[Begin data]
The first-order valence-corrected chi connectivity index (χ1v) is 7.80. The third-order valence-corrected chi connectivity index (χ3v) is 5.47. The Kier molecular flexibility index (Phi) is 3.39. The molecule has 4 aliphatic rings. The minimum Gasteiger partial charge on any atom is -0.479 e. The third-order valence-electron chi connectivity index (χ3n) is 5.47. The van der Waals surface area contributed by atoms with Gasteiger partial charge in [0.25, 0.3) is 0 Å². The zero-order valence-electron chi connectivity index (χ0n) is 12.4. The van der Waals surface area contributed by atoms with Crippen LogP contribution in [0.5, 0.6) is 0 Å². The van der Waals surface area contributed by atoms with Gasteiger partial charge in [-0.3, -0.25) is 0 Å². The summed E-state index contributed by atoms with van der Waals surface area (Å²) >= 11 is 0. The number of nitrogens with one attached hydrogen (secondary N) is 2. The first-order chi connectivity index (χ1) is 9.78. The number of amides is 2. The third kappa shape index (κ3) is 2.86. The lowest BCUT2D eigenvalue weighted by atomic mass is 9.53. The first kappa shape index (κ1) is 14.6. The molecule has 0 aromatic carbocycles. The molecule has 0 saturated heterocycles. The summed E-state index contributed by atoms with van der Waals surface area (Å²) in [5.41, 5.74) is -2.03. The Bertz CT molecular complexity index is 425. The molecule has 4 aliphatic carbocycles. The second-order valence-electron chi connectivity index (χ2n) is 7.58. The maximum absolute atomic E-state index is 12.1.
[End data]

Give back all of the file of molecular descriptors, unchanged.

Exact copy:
The first-order valence-corrected chi connectivity index (χ1v) is 7.80. The third-order valence-corrected chi connectivity index (χ3v) is 5.47. The Kier molecular flexibility index (Phi) is 3.39. The molecule has 4 aliphatic rings. The minimum Gasteiger partial charge on any atom is -0.479 e. The third-order valence-electron chi connectivity index (χ3n) is 5.47. The van der Waals surface area contributed by atoms with Gasteiger partial charge in [0.25, 0.3) is 0 Å². The zero-order valence-electron chi connectivity index (χ0n) is 12.4. The van der Waals surface area contributed by atoms with Crippen LogP contribution in [0.5, 0.6) is 0 Å². The van der Waals surface area contributed by atoms with Gasteiger partial charge in [-0.3, -0.25) is 0 Å². The summed E-state index contributed by atoms with van der Waals surface area (Å²) >= 11 is 0. The number of nitrogens with one attached hydrogen (secondary N) is 2. The first-order chi connectivity index (χ1) is 9.78. The number of amides is 2. The third kappa shape index (κ3) is 2.86. The lowest BCUT2D eigenvalue weighted by atomic mass is 9.53. The first kappa shape index (κ1) is 14.6. The molecule has 0 aromatic carbocycles. The molecule has 0 saturated heterocycles. The summed E-state index contributed by atoms with van der Waals surface area (Å²) in [5.41, 5.74) is -2.03. The Bertz CT molecular complexity index is 425. The molecule has 4 aliphatic carbocycles. The second-order valence-electron chi connectivity index (χ2n) is 7.58. The maximum absolute atomic E-state index is 12.1.